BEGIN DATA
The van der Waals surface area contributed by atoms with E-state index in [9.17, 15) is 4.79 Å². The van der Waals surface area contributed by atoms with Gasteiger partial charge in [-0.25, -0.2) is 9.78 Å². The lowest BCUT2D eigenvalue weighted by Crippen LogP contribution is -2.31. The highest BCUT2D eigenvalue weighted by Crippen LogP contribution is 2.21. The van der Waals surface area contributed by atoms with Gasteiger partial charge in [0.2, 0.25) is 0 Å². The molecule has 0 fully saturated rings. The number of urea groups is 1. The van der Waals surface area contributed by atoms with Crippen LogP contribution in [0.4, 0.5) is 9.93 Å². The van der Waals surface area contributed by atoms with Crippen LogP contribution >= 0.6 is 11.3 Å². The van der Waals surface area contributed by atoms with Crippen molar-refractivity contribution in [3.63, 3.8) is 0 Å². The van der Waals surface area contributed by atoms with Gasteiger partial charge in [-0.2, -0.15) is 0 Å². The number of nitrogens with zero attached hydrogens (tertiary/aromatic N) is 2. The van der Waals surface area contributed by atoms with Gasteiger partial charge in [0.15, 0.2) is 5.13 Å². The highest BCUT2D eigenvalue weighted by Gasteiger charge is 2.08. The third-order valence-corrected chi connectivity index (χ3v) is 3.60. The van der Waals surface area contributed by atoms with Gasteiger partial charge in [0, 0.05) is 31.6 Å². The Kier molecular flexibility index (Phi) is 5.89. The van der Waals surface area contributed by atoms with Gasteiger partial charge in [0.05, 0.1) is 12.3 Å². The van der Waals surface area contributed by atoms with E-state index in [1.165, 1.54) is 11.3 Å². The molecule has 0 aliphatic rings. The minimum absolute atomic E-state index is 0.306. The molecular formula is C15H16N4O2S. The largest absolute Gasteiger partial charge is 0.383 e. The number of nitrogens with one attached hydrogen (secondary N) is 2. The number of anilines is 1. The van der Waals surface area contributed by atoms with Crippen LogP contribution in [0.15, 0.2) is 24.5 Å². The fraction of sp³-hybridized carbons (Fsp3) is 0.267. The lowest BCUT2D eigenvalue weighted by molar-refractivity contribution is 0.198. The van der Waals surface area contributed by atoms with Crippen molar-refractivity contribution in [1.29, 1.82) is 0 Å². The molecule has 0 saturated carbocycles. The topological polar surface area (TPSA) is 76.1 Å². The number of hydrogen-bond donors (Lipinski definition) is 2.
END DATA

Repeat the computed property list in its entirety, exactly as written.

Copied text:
The van der Waals surface area contributed by atoms with E-state index in [9.17, 15) is 4.79 Å². The van der Waals surface area contributed by atoms with Gasteiger partial charge in [-0.25, -0.2) is 9.78 Å². The lowest BCUT2D eigenvalue weighted by Crippen LogP contribution is -2.31. The highest BCUT2D eigenvalue weighted by Crippen LogP contribution is 2.21. The van der Waals surface area contributed by atoms with Gasteiger partial charge in [0.2, 0.25) is 0 Å². The molecule has 0 fully saturated rings. The number of urea groups is 1. The van der Waals surface area contributed by atoms with Crippen LogP contribution in [0.4, 0.5) is 9.93 Å². The van der Waals surface area contributed by atoms with Crippen LogP contribution >= 0.6 is 11.3 Å². The van der Waals surface area contributed by atoms with Crippen molar-refractivity contribution in [3.63, 3.8) is 0 Å². The van der Waals surface area contributed by atoms with Gasteiger partial charge in [-0.2, -0.15) is 0 Å². The number of nitrogens with zero attached hydrogens (tertiary/aromatic N) is 2. The van der Waals surface area contributed by atoms with Gasteiger partial charge in [0.15, 0.2) is 5.13 Å². The highest BCUT2D eigenvalue weighted by Gasteiger charge is 2.08. The third-order valence-corrected chi connectivity index (χ3v) is 3.60. The van der Waals surface area contributed by atoms with Gasteiger partial charge in [0, 0.05) is 31.6 Å². The Kier molecular flexibility index (Phi) is 5.89. The van der Waals surface area contributed by atoms with Gasteiger partial charge in [0.05, 0.1) is 12.3 Å². The van der Waals surface area contributed by atoms with E-state index in [1.165, 1.54) is 11.3 Å². The molecule has 0 aliphatic rings. The minimum absolute atomic E-state index is 0.306. The molecular formula is C15H16N4O2S. The largest absolute Gasteiger partial charge is 0.383 e. The number of nitrogens with one attached hydrogen (secondary N) is 2. The number of anilines is 1. The van der Waals surface area contributed by atoms with Crippen LogP contribution in [0.15, 0.2) is 24.5 Å². The fraction of sp³-hybridized carbons (Fsp3) is 0.267. The lowest BCUT2D eigenvalue weighted by molar-refractivity contribution is 0.198. The van der Waals surface area contributed by atoms with Crippen molar-refractivity contribution in [1.29, 1.82) is 0 Å². The molecule has 0 saturated carbocycles. The topological polar surface area (TPSA) is 76.1 Å². The number of hydrogen-bond donors (Lipinski definition) is 2.